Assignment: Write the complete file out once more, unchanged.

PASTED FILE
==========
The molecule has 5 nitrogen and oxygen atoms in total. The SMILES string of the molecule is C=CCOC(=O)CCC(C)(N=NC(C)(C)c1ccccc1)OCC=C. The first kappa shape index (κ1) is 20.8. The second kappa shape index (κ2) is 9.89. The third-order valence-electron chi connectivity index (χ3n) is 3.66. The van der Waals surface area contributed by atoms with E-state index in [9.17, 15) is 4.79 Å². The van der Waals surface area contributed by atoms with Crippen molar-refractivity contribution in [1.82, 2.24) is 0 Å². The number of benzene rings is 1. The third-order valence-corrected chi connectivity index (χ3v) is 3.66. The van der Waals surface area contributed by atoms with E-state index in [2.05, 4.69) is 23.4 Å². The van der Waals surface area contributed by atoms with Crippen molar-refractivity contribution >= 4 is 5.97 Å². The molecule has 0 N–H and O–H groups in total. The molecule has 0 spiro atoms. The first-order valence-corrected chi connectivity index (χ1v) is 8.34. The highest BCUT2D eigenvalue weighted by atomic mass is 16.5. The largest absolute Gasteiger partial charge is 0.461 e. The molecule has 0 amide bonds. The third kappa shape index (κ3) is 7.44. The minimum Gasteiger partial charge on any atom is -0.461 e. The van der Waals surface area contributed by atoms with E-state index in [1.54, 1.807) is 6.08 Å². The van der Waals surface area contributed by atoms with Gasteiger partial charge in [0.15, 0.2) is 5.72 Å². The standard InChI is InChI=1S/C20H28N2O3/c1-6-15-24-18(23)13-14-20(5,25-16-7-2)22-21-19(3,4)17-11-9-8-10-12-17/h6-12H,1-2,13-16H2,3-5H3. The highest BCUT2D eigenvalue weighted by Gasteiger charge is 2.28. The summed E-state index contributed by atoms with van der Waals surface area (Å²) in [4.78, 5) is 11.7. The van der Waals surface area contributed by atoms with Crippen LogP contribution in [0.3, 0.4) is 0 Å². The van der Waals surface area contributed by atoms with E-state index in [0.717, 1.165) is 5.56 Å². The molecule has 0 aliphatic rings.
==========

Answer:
The molecule has 5 nitrogen and oxygen atoms in total. The SMILES string of the molecule is C=CCOC(=O)CCC(C)(N=NC(C)(C)c1ccccc1)OCC=C. The first kappa shape index (κ1) is 20.8. The second kappa shape index (κ2) is 9.89. The third-order valence-electron chi connectivity index (χ3n) is 3.66. The van der Waals surface area contributed by atoms with E-state index in [9.17, 15) is 4.79 Å². The van der Waals surface area contributed by atoms with Crippen molar-refractivity contribution in [1.82, 2.24) is 0 Å². The number of benzene rings is 1. The third-order valence-corrected chi connectivity index (χ3v) is 3.66. The van der Waals surface area contributed by atoms with E-state index in [2.05, 4.69) is 23.4 Å². The van der Waals surface area contributed by atoms with Crippen molar-refractivity contribution >= 4 is 5.97 Å². The molecule has 0 N–H and O–H groups in total. The molecule has 0 spiro atoms. The first-order valence-corrected chi connectivity index (χ1v) is 8.34. The highest BCUT2D eigenvalue weighted by atomic mass is 16.5. The largest absolute Gasteiger partial charge is 0.461 e. The molecule has 0 amide bonds. The third kappa shape index (κ3) is 7.44. The minimum Gasteiger partial charge on any atom is -0.461 e. The van der Waals surface area contributed by atoms with E-state index in [1.54, 1.807) is 6.08 Å². The van der Waals surface area contributed by atoms with Gasteiger partial charge in [0.15, 0.2) is 5.72 Å². The standard InChI is InChI=1S/C20H28N2O3/c1-6-15-24-18(23)13-14-20(5,25-16-7-2)22-21-19(3,4)17-11-9-8-10-12-17/h6-12H,1-2,13-16H2,3-5H3. The highest BCUT2D eigenvalue weighted by Gasteiger charge is 2.28. The summed E-state index contributed by atoms with van der Waals surface area (Å²) in [4.78, 5) is 11.7. The van der Waals surface area contributed by atoms with Crippen LogP contribution in [0.3, 0.4) is 0 Å². The van der Waals surface area contributed by atoms with E-state index in [0.717, 1.165) is 5.56 Å². The molecule has 0 aliphatic rings.